“Also, there was a time when state boundaries mattered, but now they don’t for education. The University of Pittsburgh and the University of Alabama actively recruit in Massachusetts, and we actively recruit in Texas and places like that. It’s a national — in fact, international — marketplace, so quality matters; education matters. So to keep focusing on those things is very important.”


BusinessWest: Beyond these demographic changes, what are the other significant challenges facing higher education today?

Subbaswamy: “Affordability is certainly a challenge … even when it comes to public options. For in-state residents, we’re now $31,000 to $32,000 a year, and for a middle-class family, this is a really big hit. So we have to ask, ‘is this model sustainable, and if it is not, how do we bring it under control?’

“What role does online education play in this? Does residency become more a luxury? Do we reduce it so there’s two years online and two years residency? There are many large questions to be answered, and I think this is going to become more and more of an issue moving forward.

“And this is for all public universities in all segments; this is not a UMass Amherst problem, and it’s not a UMass system problem. Affordability looms large for higher education in general, and what that implies for society.”


BusinessWest: Your tenure obviously included the pandemic years, a difficult and intense time for all those in higher education. What was it like to lead the school through that crisis?

Subbaswamy: “Toward the latter half of March 2020, we were just breaking for spring break, and just before then, we got the news that the virus was spreading, so we should shut down and send people home. We thought we were sending people home for one extra week; little did we know that was going to be a more-than-two-year deal before we returned to normalcy, whatever that means.

“Like everyone else in the country, we had the enormous task of adjusting to remote learning and remote work in a matter of two weeks … and, along the way, there were decisions for which there was no rulebook; in fact, whatever rules or guidelines were there were changing on a daily basis.

“There were decisions we had to make — like, in the middle of the semester, do we send everyone home? Or at the beginning of the semester, do we bring everyone back, or only a small percentage of the students? If so, how many, and who? And the town was worried: ‘you’re going to bring back 10,000 students? You’re going to bring back 30,000 students? Do you know what that’s going to do to our community?’ At that time, the business community was really struggling and wanted to see the students come back.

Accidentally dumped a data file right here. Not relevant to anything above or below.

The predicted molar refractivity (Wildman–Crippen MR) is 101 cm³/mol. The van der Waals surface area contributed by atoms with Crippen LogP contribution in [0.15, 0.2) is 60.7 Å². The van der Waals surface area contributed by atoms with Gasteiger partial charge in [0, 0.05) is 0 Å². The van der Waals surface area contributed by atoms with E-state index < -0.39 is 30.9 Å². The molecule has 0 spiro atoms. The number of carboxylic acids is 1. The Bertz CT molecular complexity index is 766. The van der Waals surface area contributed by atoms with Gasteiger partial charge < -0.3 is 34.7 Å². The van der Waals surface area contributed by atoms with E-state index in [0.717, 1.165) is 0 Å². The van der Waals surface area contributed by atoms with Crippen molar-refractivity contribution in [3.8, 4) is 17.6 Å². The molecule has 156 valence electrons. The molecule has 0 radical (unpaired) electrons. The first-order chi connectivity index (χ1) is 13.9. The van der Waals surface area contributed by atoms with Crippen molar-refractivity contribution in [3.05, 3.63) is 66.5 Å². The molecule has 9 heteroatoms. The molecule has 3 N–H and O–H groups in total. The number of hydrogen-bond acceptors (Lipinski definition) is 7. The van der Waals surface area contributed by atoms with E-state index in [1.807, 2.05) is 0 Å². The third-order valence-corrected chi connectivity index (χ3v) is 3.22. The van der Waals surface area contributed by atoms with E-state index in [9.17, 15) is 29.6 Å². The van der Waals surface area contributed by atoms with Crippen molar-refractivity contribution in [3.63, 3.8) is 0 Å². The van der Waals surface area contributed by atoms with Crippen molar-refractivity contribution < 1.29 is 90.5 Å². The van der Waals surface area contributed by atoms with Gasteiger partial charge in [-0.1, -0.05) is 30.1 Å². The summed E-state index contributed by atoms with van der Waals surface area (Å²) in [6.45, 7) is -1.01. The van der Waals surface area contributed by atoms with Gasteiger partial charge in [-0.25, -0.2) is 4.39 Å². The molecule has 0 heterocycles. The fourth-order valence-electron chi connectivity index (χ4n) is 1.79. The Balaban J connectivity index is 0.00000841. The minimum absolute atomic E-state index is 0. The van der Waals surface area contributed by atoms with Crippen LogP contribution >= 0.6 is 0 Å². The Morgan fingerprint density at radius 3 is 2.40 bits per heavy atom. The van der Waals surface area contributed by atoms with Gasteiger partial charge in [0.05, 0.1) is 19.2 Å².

“The uncertainties and the competing factors that had to be considered, and the speed with which decisions had to be made, was nothing like what we were ever used to or learned or how any management book would tell you how to do it. We had to make decisions on a rapid basis with a lot of uncertainty, and it was unusual in that you could say that, literally, lives were at stake.

“You were making life-and-death decisions; I don’t ever want to go through that again, and I’m thankful that we got it right, and there weren’t any campus-related COVID deaths that I’m aware of.”


UMass Amherst made dramatic leaps in the national rankings during Subbaswamy’s tenure.

BusinessWest: Talk some more about some of the hard decisions that had to be made and what it was like for you, as chancellor, to be the one ultimately making them. What was it like day-to-day and week-to week?

Subbaswamy: “By not bringing the students back in the fall of 2020, were ended up having to furlough, for a long period of time, more than 800 employees. That hurts — these are members of our community, and we did our best to make sure that they kept their health insurance and so forth. But nonetheless, lives were disrupted because of that.

“These were difficult and consequential decisions that affected people’s lives and livelihoods, and I don’t wish this upon my successor. It was tense; from morning till evening, you were getting constant reports about what’s going on, how many people were in isolation, how many people are in quarantine, what’s going on in the town. — you were getting daily reports on cases, hospitalizations, if there were any, and much more. And in the middle of all that, we were having internal discussions about how to manage the budget because, between the two fiscal years, we had a $200 million revenue loss. How do you recover from that?

“It was a situation where we couldn’t govern by consensus, even within the leadership team, because there were members who felt very strongly, in one direction or the other, that they were right. But two factions can’t both be right, and I had to make decisions based on my best judgment rather than arriving at a consensus, which is what we usually do. It was very tense, and you just hoped that you made the right decision.”


BusinessWest: What did you learn about yourself as a manager and a leader through that time?